SOMEBODY'S GIRL

In a companion to Chance and the Butterfly (2011), released simultaneously, ultra-whiny fourth-grader Martha is teamed with foster child Chance to work on an extended school project. Martha has lots of issues: She's adopted, a fact she was okay with until her adoptive mother got pregnant; her birth mother is trying to establish a better relationship with her, although Martha definitely doesn’t love the woman; she’s alienated all of her friends with her prickly attitude; and her adoptive parents must not love her any more since they keep expecting her to help out a bit. Martha sometimes manages to put a good face on her dejection and anger, so the adults around her seem oblivious to her nearly poisonous attitude, but her peers are quick to discover her angst. With the exception of the occasionally tolerant Chance, a boy with a few adjustment issues of his own, she has become a pariah. While children are rarely angels, making Martha’s baditude believable enough, she is a hard character to spend time with. Many readers relatively new to longer books may be unwilling to plow through 15 chapters focused on a girl they would most likely have little patience with if they knew her and so may miss the hidden message of looking beneath the surface at kids that present friendship challenges. (Fiction. 8-11)

Pub Date: April 1, 2011

ISBN: 978-1-55469-383-2

Page Count: 176

Publisher: Orca

Review Posted Online: April 4, 2011

Kirkus Reviews Issue: March 15, 2011

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A moving exploration of the places we come from and the people who shape us—not to be missed.

SOME PLACES MORE THAN OTHERS

On a birthday trip to New York City, a girl learns about her roots, Harlem, and how to stay true to herself.

Eleven-year-old sneakerhead Amara is struggling to feel seen and heard. A new baby sister is on the way, her mom still wants to put her in dresses, and that birthday trip from the Portland, Oregon, suburbs to New York City that she so desperately wants feels out of reach. When Amara gets a family-history assignment, she is finally able to convince her mom to say yes to the trip, since it will allow Amara to meet her dad’s side of the family in person. In addition to the school project, her mom gives Amara a secret mission: get her dad and grandpa to spend time alone together to repair old wounds. Harlem proves unlike any place Amara has ever been, and as she explores where her father grew up she experiences black history on every street. Watson is a master at character development, with New York City and especially Harlem playing central roles. Through her all-black cast she seamlessly explores issues of identity, self, and family acceptance. Although the ending feels rushed, with no resolution between Amara and her mom, Amara’s concluding poem is powerful.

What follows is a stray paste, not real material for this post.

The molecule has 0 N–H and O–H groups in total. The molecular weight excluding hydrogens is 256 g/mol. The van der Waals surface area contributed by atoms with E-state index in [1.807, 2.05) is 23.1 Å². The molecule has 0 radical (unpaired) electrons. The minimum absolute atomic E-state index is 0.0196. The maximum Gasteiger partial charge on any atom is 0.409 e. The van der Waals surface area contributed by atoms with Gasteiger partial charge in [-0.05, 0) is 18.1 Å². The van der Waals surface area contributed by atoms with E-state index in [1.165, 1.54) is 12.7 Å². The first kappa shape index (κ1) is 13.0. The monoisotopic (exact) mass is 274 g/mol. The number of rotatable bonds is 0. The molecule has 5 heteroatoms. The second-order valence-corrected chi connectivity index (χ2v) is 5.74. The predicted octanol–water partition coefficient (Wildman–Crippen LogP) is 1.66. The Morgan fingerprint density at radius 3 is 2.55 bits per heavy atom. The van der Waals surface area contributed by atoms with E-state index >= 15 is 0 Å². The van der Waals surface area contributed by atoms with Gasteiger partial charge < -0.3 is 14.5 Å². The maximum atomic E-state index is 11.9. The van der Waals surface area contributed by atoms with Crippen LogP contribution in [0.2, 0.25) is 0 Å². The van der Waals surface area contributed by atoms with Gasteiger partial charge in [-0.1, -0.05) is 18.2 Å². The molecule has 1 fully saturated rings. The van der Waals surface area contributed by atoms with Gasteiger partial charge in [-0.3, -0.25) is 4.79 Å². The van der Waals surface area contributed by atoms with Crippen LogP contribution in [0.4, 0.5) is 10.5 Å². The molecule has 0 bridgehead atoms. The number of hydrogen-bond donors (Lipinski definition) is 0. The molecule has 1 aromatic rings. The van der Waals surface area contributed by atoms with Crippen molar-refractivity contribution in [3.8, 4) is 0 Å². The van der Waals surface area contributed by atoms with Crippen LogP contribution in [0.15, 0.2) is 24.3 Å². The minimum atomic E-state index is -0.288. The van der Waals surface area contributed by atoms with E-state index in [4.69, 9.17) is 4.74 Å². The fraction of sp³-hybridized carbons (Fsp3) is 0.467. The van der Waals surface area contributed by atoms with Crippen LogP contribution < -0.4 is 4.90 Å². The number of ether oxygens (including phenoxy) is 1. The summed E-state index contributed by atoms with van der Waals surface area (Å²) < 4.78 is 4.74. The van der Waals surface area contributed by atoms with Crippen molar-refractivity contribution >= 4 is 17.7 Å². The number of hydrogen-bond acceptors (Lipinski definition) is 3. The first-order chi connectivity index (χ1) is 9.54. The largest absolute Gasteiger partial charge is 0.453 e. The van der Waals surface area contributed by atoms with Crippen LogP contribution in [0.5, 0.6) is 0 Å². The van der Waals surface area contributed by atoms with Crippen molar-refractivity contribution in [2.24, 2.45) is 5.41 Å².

A moving exploration of the places we come from and the people who shape us—not to be missed. (Fiction. 9-11)

Pub Date: Sept. 3, 2019

ISBN: 978-1-68119-108-9

Page Count: 208

Publisher: Bloomsbury

Review Posted Online: May 8, 2019

Kirkus Reviews Issue: June 1, 2019

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Move over Ramona Quimby, Portland has another neighbor you have to meet! (Fiction. 8-10)

WAYS TO MAKE SUNSHINE

Ryan Hart is navigating the fourth grade and all its challenges with determination.

Her mom named her Ryan because it means “king,” and she wanted Ryan to feel powerful every time she heard her name; Ryan knows it means she is a leader. So when changes occur or disaster strikes, budding chef Ryan does her best to find the positive and “make sunshine.” When her dad is laid off from the post office, the family must make adjustments that include moving into a smaller house, selling their car, and changing how they shop for groceries. But Ryan gets to stay at Vernon Elementary, and her mom still finds a way to get her the ingredients she needs to practice new recipes. Her older brother, Ray, can be bossy, but he finds little ways to support her, especially when she is down—as does the whole family. Each episodic chapter confronts Ryan with a situation; intermittently funny, frustrating, and touching, they should be familiar and accessible to readers, as when Ryan fumbles her Easter speech despite careful practice. Ryan, her family, and friends are black, and Watson continues to bring visibility to both Portland, Oregon, generally and its black community specifically, making another wonderful contribution that allows black readers to see themselves and all readers to find a character they can love.

Move over Ramona Quimby, Portland has another neighbor you have to meet! (Fiction. 8-10)

Pub Date: April 28, 2020

ISBN: 978-1-5476-0056-4

Page Count: 192

Publisher: Bloomsbury

Review Posted Online: Jan. 21, 2020

Kirkus Reviews Issue: Feb. 15, 2020

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